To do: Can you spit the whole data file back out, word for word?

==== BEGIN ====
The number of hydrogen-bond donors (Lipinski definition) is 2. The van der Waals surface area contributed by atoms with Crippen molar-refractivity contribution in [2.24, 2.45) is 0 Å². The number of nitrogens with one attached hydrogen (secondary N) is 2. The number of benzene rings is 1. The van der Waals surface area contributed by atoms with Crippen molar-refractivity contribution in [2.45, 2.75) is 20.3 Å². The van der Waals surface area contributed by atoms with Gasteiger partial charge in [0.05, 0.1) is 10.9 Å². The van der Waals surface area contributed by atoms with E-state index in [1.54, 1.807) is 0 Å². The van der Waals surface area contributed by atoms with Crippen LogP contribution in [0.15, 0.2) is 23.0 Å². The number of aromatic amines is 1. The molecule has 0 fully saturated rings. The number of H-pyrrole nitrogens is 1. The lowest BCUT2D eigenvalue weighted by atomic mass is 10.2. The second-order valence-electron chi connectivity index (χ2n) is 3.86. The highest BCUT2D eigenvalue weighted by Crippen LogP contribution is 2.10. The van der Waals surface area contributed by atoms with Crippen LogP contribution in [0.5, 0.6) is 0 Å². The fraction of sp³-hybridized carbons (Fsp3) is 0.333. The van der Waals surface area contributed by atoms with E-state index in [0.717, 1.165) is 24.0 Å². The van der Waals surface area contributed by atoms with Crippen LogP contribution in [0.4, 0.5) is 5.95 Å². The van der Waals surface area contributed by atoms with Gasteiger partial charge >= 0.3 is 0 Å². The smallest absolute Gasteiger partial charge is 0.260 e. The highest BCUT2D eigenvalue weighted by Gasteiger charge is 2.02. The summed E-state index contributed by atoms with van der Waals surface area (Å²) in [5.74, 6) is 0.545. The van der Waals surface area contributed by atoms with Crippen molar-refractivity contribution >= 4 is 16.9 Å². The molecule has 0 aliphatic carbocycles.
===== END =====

The number of hydrogen-bond donors (Lipinski definition) is 2. The van der Waals surface area contributed by atoms with Crippen molar-refractivity contribution in [2.24, 2.45) is 0 Å². The number of nitrogens with one attached hydrogen (secondary N) is 2. The number of benzene rings is 1. The van der Waals surface area contributed by atoms with Crippen molar-refractivity contribution in [2.45, 2.75) is 20.3 Å². The van der Waals surface area contributed by atoms with Gasteiger partial charge in [0.05, 0.1) is 10.9 Å². The van der Waals surface area contributed by atoms with E-state index in [1.54, 1.807) is 0 Å². The van der Waals surface area contributed by atoms with Crippen LogP contribution in [0.15, 0.2) is 23.0 Å². The number of aromatic amines is 1. The molecule has 0 fully saturated rings. The number of H-pyrrole nitrogens is 1. The lowest BCUT2D eigenvalue weighted by atomic mass is 10.2. The second-order valence-electron chi connectivity index (χ2n) is 3.86. The highest BCUT2D eigenvalue weighted by Crippen LogP contribution is 2.10. The van der Waals surface area contributed by atoms with Crippen LogP contribution in [0.5, 0.6) is 0 Å². The fraction of sp³-hybridized carbons (Fsp3) is 0.333. The van der Waals surface area contributed by atoms with E-state index in [0.717, 1.165) is 24.0 Å². The van der Waals surface area contributed by atoms with Crippen LogP contribution in [0.4, 0.5) is 5.95 Å². The van der Waals surface area contributed by atoms with Gasteiger partial charge >= 0.3 is 0 Å². The smallest absolute Gasteiger partial charge is 0.260 e. The highest BCUT2D eigenvalue weighted by Gasteiger charge is 2.02. The summed E-state index contributed by atoms with van der Waals surface area (Å²) in [5.74, 6) is 0.545. The van der Waals surface area contributed by atoms with Crippen molar-refractivity contribution >= 4 is 16.9 Å². The molecule has 0 aliphatic carbocycles.